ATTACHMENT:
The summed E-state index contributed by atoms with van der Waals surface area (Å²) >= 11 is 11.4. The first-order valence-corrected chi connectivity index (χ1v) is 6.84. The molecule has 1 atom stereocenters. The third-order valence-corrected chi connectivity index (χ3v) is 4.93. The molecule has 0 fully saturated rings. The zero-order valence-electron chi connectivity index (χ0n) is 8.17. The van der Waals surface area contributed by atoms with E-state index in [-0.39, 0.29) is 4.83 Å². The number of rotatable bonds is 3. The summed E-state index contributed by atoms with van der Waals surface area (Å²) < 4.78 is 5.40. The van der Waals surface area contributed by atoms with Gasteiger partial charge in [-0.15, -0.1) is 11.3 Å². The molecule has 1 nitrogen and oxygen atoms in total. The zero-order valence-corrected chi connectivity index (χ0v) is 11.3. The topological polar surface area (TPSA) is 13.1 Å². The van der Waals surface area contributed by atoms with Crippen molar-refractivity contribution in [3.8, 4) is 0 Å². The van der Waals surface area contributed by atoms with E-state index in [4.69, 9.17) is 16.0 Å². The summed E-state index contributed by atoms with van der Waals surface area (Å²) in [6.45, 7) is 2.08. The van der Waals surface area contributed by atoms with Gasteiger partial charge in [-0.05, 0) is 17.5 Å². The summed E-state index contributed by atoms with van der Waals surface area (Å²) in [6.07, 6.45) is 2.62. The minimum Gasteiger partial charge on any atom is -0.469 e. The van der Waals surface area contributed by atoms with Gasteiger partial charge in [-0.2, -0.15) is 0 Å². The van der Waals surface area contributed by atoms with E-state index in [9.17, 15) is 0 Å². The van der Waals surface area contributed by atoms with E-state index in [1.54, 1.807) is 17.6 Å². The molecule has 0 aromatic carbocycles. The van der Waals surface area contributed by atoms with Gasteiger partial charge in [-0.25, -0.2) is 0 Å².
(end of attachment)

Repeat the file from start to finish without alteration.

The summed E-state index contributed by atoms with van der Waals surface area (Å²) >= 11 is 11.4. The first-order valence-corrected chi connectivity index (χ1v) is 6.84. The molecule has 1 atom stereocenters. The third-order valence-corrected chi connectivity index (χ3v) is 4.93. The molecule has 0 fully saturated rings. The zero-order valence-electron chi connectivity index (χ0n) is 8.17. The van der Waals surface area contributed by atoms with E-state index in [-0.39, 0.29) is 4.83 Å². The number of rotatable bonds is 3. The summed E-state index contributed by atoms with van der Waals surface area (Å²) < 4.78 is 5.40. The van der Waals surface area contributed by atoms with Gasteiger partial charge in [-0.15, -0.1) is 11.3 Å². The molecule has 1 nitrogen and oxygen atoms in total. The zero-order valence-corrected chi connectivity index (χ0v) is 11.3. The topological polar surface area (TPSA) is 13.1 Å². The van der Waals surface area contributed by atoms with Crippen molar-refractivity contribution in [3.8, 4) is 0 Å². The van der Waals surface area contributed by atoms with E-state index in [4.69, 9.17) is 16.0 Å². The summed E-state index contributed by atoms with van der Waals surface area (Å²) in [6.45, 7) is 2.08. The van der Waals surface area contributed by atoms with Gasteiger partial charge in [-0.05, 0) is 17.5 Å². The summed E-state index contributed by atoms with van der Waals surface area (Å²) in [6.07, 6.45) is 2.62. The minimum Gasteiger partial charge on any atom is -0.469 e. The van der Waals surface area contributed by atoms with Gasteiger partial charge in [-0.2, -0.15) is 0 Å². The van der Waals surface area contributed by atoms with E-state index in [9.17, 15) is 0 Å². The van der Waals surface area contributed by atoms with E-state index in [1.54, 1.807) is 17.6 Å². The molecule has 0 aromatic carbocycles. The van der Waals surface area contributed by atoms with Gasteiger partial charge in [-0.25, -0.2) is 0 Å².